New government directives in Rwanda maintain that traditional and church ceremonies are not allowed.
Civil marriage ceremonies will resume, but should not exceed 15 persons.
“Other related ceremonies including church services and receptions are not permitted,” reads in part a resolution of the Cabinet meeting convened on Monday and chaired by President Paul Kagame.
Despite constitution recognising only civil marriage between consenting male and female adults, both religion and cultural traditions still have a wider influence on how Rwandans start families.
Traditionally, a Rwandan man is required to pay dowry to the family of the bride as a condition to officially prove and seek a hand in marriage.
Dowry can range from Rwf500,000 and Rwf1,500,000 or even more. Brides feel comfortable and a sense of worthiness when dowry is paid.
In several marriages, the parents of brides have set dowry between one cow and 10 cows.
The costing may also depends on the economic and education level of the bride.
Last year, retired Anglican Bishop John Rucyahana said that some new practices in marriages today are symptoms of a corrupt society; “It’s neither of Rwandan Culture nor Christian.”
Bishop Rucyahana considered this dowry arrangement as bribing future son-in-law to marry your daughter. “A daughter is not a commodity neither a livestock for sale,” Rucyahana insists.
Venantie Mukasine, a resident of Rwamagana district, was traditionally married in the 1950’s.
“We were very proud to be accompanied by a cow valued as dowry behind us and brides carried on traditional stretchers,” Mukasine remembers her golden days.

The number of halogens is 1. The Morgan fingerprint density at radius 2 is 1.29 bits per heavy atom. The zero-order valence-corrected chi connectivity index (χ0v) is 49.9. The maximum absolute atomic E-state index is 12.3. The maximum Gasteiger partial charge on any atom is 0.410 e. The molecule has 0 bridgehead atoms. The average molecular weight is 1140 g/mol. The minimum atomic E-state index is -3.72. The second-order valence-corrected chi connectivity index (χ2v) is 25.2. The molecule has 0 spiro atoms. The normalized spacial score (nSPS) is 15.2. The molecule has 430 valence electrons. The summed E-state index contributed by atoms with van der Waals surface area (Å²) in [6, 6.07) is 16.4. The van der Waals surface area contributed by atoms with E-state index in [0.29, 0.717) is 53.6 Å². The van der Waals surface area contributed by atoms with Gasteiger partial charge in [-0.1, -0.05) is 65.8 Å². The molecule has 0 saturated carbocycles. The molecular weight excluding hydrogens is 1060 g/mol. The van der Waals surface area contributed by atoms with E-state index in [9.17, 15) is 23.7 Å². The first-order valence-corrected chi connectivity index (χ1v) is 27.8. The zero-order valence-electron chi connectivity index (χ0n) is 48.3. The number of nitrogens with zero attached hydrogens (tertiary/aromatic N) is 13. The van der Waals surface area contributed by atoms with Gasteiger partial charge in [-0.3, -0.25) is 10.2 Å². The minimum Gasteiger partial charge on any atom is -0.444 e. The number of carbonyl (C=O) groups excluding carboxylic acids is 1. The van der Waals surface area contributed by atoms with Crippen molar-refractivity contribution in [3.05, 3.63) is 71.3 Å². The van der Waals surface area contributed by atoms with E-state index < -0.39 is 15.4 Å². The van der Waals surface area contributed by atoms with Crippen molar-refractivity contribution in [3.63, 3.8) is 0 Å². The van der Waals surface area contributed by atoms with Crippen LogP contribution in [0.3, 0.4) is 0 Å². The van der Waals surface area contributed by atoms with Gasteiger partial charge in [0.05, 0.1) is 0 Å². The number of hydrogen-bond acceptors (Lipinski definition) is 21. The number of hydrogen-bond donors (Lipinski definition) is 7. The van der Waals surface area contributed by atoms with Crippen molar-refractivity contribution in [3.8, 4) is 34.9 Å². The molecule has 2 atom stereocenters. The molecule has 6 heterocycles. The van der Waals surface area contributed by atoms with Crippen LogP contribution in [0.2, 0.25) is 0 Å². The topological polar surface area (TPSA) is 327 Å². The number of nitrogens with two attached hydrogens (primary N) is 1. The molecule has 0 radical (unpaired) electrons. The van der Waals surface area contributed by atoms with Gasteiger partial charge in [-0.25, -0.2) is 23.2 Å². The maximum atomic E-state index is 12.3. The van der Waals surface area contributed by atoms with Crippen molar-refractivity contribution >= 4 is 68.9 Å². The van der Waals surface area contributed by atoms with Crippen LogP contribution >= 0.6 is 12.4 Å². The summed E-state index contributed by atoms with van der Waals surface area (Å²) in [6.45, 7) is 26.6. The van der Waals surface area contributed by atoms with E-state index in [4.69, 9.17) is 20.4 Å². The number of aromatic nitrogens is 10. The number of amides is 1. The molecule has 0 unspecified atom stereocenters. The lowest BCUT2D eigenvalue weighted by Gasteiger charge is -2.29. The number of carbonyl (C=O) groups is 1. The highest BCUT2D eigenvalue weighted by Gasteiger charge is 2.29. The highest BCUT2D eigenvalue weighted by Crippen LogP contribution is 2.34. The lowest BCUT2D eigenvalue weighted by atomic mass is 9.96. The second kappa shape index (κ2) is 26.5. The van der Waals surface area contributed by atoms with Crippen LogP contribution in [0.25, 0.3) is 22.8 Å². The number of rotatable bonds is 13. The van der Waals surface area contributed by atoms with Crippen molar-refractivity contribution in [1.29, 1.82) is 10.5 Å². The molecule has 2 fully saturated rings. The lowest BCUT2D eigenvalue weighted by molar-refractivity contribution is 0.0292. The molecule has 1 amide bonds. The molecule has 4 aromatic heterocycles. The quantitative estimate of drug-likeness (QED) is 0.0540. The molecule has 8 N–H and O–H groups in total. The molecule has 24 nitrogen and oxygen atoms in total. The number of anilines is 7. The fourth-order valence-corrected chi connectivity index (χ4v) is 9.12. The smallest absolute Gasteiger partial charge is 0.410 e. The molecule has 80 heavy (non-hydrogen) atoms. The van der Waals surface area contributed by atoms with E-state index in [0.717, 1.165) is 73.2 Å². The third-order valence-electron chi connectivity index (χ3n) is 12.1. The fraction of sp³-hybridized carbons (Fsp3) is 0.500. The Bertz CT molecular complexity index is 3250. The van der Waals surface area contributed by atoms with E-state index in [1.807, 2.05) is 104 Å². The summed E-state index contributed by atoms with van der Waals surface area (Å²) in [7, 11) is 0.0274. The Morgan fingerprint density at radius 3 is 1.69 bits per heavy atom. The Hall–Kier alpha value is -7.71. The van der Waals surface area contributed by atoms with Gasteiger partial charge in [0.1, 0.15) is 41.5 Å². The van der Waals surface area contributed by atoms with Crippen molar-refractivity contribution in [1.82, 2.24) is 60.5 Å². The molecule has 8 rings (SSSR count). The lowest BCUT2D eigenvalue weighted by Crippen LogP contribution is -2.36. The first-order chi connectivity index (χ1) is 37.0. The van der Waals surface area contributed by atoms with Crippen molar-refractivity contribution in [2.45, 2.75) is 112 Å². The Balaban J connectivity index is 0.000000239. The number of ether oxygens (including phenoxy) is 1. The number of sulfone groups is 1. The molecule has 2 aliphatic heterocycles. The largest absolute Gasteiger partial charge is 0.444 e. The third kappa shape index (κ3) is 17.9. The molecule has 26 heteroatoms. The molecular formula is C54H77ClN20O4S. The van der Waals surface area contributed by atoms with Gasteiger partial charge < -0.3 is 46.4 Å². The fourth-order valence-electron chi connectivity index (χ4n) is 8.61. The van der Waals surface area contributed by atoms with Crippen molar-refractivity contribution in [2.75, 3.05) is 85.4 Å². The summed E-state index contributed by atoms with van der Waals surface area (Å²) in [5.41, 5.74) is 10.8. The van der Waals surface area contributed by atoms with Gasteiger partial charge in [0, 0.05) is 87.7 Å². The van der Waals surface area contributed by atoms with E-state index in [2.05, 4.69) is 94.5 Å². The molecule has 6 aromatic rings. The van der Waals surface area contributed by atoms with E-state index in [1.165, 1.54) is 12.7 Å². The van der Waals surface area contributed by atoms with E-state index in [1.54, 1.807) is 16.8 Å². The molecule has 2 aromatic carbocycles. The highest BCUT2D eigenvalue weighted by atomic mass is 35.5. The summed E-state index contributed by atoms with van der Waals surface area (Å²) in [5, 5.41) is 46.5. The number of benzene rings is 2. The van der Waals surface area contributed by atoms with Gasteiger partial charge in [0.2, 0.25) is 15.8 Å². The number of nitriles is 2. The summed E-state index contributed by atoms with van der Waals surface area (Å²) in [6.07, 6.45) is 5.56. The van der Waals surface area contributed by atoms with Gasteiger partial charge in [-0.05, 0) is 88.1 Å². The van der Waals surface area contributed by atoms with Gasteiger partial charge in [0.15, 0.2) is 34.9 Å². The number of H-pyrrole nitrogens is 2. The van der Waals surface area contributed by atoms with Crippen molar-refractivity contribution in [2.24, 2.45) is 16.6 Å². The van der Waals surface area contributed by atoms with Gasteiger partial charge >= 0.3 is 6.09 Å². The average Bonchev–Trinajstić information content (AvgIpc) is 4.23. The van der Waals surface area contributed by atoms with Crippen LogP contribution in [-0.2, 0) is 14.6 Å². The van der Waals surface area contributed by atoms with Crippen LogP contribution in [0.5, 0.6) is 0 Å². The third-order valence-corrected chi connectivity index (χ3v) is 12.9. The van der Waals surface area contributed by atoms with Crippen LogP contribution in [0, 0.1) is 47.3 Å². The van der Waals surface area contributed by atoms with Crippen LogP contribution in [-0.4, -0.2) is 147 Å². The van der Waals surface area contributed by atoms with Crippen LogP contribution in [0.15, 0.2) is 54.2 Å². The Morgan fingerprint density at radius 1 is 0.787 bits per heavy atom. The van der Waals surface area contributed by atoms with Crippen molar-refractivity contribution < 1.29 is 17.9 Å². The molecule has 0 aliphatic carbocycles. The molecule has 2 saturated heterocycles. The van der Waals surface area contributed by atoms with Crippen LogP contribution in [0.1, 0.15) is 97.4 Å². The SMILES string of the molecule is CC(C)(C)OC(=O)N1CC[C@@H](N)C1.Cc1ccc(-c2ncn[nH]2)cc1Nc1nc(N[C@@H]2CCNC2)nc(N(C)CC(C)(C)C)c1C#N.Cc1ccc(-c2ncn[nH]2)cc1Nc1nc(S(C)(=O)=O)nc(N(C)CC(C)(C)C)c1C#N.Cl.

Under the civil marriage process, couples just agree to start a family and then walk into the nearest Sector Office with witnesses on either side, take oath before a public notary then pay Rwf10,000 and are pronounced husband and wife.
The couple then appends their signatures in a huge hardcover book and walk back home to establish their new family.
This is required by the law, which has made it so cheap, convenient and quick for willing and consenting adults (man and woman) to start a family.
Nyirabikari Stephanie, 75, lives in Kamonyi District, South Province. He argues that the girls’ parents shouldn’t demand for lots of money because only love counts.
“If possible the girl shouldn’t even remain stuck at home because the boy can’t afford the dowry instead the girl would go without offering anything to parents as they love each other,” says Nyirabikari.
Meanwhile, Rwanda Academy of Language and Culture (RALC) wants Rwanda to preserve the ancient culture wedding practices because they are all important and significant.